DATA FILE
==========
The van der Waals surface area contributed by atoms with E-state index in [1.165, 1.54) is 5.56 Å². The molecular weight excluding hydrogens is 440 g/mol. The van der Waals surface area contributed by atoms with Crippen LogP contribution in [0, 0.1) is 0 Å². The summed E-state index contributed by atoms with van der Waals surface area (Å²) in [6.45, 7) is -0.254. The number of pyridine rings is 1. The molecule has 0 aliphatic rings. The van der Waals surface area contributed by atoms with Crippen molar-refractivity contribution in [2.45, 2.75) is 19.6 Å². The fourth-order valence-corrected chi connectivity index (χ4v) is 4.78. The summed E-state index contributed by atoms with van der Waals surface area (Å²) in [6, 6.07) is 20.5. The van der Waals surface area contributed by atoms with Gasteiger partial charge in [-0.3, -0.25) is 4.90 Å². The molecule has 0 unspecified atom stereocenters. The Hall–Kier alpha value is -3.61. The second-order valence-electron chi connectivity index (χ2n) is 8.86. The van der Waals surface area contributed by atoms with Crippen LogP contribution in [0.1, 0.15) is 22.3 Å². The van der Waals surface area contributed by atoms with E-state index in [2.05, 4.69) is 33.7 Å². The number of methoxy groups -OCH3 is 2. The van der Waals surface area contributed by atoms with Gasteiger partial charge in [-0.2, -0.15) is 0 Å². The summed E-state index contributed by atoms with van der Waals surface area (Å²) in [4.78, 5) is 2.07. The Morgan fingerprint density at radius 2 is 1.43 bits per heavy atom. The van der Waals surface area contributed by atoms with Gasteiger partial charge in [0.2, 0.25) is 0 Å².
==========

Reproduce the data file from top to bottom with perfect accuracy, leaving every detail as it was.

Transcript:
The van der Waals surface area contributed by atoms with E-state index in [1.165, 1.54) is 5.56 Å². The molecular weight excluding hydrogens is 440 g/mol. The van der Waals surface area contributed by atoms with Crippen LogP contribution in [0, 0.1) is 0 Å². The summed E-state index contributed by atoms with van der Waals surface area (Å²) in [6.45, 7) is -0.254. The number of pyridine rings is 1. The molecule has 0 aliphatic rings. The van der Waals surface area contributed by atoms with Crippen molar-refractivity contribution in [2.45, 2.75) is 19.6 Å². The fourth-order valence-corrected chi connectivity index (χ4v) is 4.78. The summed E-state index contributed by atoms with van der Waals surface area (Å²) in [6, 6.07) is 20.5. The van der Waals surface area contributed by atoms with Gasteiger partial charge in [-0.3, -0.25) is 4.90 Å². The molecule has 0 unspecified atom stereocenters. The Hall–Kier alpha value is -3.61. The second-order valence-electron chi connectivity index (χ2n) is 8.86. The van der Waals surface area contributed by atoms with Crippen LogP contribution in [0.1, 0.15) is 22.3 Å². The van der Waals surface area contributed by atoms with E-state index in [2.05, 4.69) is 33.7 Å². The number of methoxy groups -OCH3 is 2. The van der Waals surface area contributed by atoms with Gasteiger partial charge in [-0.2, -0.15) is 0 Å². The summed E-state index contributed by atoms with van der Waals surface area (Å²) in [4.78, 5) is 2.07. The Morgan fingerprint density at radius 2 is 1.43 bits per heavy atom. The van der Waals surface area contributed by atoms with Gasteiger partial charge in [0.2, 0.25) is 0 Å².